Sun, Oct 02, 2016 - Page 7 News List

Progress in the US Congress is merely a matter of perspective

Congress has 11 appropriations bills left that have no chance of being passed during the lame duck session, so the US should prepare for a fight over funding

By Jennifer Steinhauer  /  NY Times News Service, WASHINGTON

To be fair, the US Congress averted a government shutdown a full two days before the lights were set to go out. So by contemporary standards, they are making great progress. There will be money to combat the Zika virus — seven months after US President Barack Obama asked for it and following a predictable fight over Planned Parenthood — and a promise of money to fix the water systems in Flint, Michigan, at some point, probably.

In its truncated session between a seven-week summer recess and the break lawmakers are taking before next month’s election, congress also got a single appropriations bill, which would help veterans, to the president’s desk. Just 11 bills left.

Lawmakers also managed to deliver the first veto override of Obama’s presidency, on a measure that would allow the families of those killed in the Sept. 11, 2001, terrorist attacks to sue Saudi Arabia for any role in the plot.

This might have been more exciting had all the lawmakers not raced out hours after the override to say what a terrible law they had all voted for.

However, this is congress, where the case for partisanship is upheld and defended best, and the leaders of both parties made their closing arguments on Thursday concerning who was more responsible for gridlock and which party was best positioned to lead next year.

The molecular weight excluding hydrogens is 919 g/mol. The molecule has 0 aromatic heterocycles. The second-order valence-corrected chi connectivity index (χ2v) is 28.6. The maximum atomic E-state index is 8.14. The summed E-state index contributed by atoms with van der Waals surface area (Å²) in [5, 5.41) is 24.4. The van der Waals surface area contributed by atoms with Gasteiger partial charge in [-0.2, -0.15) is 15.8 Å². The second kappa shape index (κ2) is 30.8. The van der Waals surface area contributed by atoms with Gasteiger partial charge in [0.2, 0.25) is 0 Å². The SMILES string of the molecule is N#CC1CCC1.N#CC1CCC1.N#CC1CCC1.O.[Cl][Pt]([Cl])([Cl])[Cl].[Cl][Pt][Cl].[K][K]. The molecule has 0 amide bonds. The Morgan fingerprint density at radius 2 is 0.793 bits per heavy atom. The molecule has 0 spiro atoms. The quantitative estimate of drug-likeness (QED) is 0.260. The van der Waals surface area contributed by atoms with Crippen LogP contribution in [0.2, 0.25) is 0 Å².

“The Republican Senate has been a flop,” said US Senator Harry Reid, the US Democratic leader, subtle and gracious as ever to his colleagues across the aisle.

For their part, Republicans on Thursday ticked through a sort of greatest hits of their legislative accomplishments since taking over the Senate last year. They celebrated the passage of a revised version of the No Child Left Behind education law that chipped away at reviled, high-stakes standardized school testing, a long-term infrastructure bill and legislation granting Obama enhanced power to negotiate major trade agreements.

“I focused on the things that we had some bipartisan agreement on,” said Senator Mitch McConnell of Kentucky, the majority leader, summing up accomplishments he hopes his vulnerable incumbents can take on the road in their fall campaigns.

Working on the trade issue was “kind of an out-of-body experience — I was aligned with the president against Harry and Nancy,” he said, referring to Reid and US Representative Nancy Pelosi, the House Democratic leader.

House Speaker Paul Ryan echoed the accolades, adding that some things he hoped that Congress could get done during the lame duck session, including a criminal justice overhaul, which McConnell had said 10 minutes before would in fact not be happening. Good intentions.

Those 11 appropriations bills left also have no chance of being passed during the lame duck session, so the nation should prepare for a fight over whether a big spending bill, known as an omnibus, or a series of smaller measures, referred to a minibuses, will be used to fund the government through the next fiscal year.

Republicans were pleased that they were able to get a stopgap spending bill to fund the government through Dec. 9 over the line without vast internal fights, fending off Democrats’ insistence that the measure include money for Flint, which has been put off until after the election.

You could hear the sound of one hand clapping.

“Averting a government shutdown with only days to spare is no reason to celebrate,” said Jeffrey David Cox Sr, the president of the American Federation of Government Employees, a union representing 670,000 government workers. “Congress has merely kicked the can down the road for another 10 weeks, when we will face yet another budget showdown.”

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